Disappointment – the feeling of sadness or displeasure caused by the nonfulfillment of one’s hopes or expectations.
“…because we know that suffering produces perseverance; perseverance, character; and character, hope. And hope does not disappoint us, because God has poured out His love into our hearts through the Holy Spirit, whom He has given us…” – John 14:27-31
In the Celtic tradition, there is a beautiful understanding of love and friendship. One of the fascinating ideas here is the idea of soul-love; the old Gaelic term for this is anam cara. Anam is the Gaelic word for soul and cara is the word for friend. So anam cara in the Celtic world was the “soul friend.” In the early Celtic church, a person who acted as a teacher, companion, or spiritual guide was called an anam cara. It originally referred to someone to whom you confessed, revealing the hidden intimacies of your life. With the anam cara you could share your inner-most self, your mind and your heart. This friendship was an act of recognition and belonging. When you had an anam cara, your friendship cut across all convention, morality, and category. You were joined in an ancient and eternal way with the “friend of your soul.” The Celtic understanding did not set limitations of space or time on the soul. There is no cage for the soul. The soul is a divine light that flows into you and into your Other. This art of belonging awakened and fostered a deep and special companionship.John O’Donohue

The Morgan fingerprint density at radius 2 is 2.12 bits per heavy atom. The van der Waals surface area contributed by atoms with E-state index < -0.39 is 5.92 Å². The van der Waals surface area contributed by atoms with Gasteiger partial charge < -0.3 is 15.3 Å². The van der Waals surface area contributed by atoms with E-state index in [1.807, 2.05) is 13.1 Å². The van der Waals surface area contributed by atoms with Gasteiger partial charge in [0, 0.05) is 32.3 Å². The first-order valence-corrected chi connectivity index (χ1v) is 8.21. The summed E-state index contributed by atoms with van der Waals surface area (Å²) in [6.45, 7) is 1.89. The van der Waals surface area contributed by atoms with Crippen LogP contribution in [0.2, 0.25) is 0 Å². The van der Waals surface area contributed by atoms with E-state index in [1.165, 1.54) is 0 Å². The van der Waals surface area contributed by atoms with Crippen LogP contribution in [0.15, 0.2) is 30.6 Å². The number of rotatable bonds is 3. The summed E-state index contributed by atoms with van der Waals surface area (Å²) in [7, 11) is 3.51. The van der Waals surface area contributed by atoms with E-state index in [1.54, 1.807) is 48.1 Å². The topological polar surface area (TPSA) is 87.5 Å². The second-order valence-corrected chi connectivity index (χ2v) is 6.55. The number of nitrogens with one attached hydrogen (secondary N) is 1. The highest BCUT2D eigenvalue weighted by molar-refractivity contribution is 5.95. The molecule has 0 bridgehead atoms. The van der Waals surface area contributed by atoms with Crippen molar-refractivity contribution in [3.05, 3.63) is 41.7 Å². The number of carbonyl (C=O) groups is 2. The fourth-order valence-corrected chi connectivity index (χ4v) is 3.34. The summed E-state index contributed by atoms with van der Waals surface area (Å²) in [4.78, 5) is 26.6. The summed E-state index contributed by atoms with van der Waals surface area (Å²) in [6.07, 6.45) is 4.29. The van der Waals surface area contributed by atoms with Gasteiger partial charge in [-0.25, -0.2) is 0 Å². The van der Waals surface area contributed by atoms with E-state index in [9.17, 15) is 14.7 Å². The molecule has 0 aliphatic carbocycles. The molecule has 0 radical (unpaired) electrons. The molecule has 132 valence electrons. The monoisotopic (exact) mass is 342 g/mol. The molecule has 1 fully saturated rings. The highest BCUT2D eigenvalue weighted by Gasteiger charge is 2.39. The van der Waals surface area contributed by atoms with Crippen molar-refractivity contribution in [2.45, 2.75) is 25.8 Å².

Anam Cara: A Book of Celtic Wisdomoffers an exploration of the secret universe we all carry inside us, the connections we forge with the worlds of our friends and loved ones, and the products of our worlds reflected in the things we create outside of ourselves. Anam Cara, Gaelic for “soul friend,” is an ancient journey down a nearly forgotten path of wisdom into what it means to be human. Drawing on this age-old perspective, John O’Donohue helps us to see ourselves as the Celts did: we’re more than just flesh, blood, and bone; we comprise individual worlds. The comprehension of the sublime architecture of the worlds we are born with will engender a new appreciation for the outside world and the way we contribute to its evolution.
Anam Cara , the Soul Friend – A short video clip perspective
“Celtic spiritualism. Living Anam Cara is exciting, fulfilling and a bit tense at times…. for our culture does not promote the true experience of kinship, even among mixed gender relationships, which Anam Cara brings forth. I’ve defied social conventions before and will probably do so until the last breath escapes my lungs. Choosing to live Anam Cara is not a decision I regret. Knowing I’m supported by others in that quest is very affirming.” – Gary Carlile
“I would like to thank our soul friend Gary Carlile for bringing forth the idea of Anam Cara, soul friend. I see and feel the presence of many soul friends within our circle. Whether present and spiritually connected on a Monday night, or spiritually connected from afar, our energy bonds us at a sacred depth, and for this, I am grateful.” – Clay Boykin
“A friend … awakens your life in order to free the wild possibilities within you.”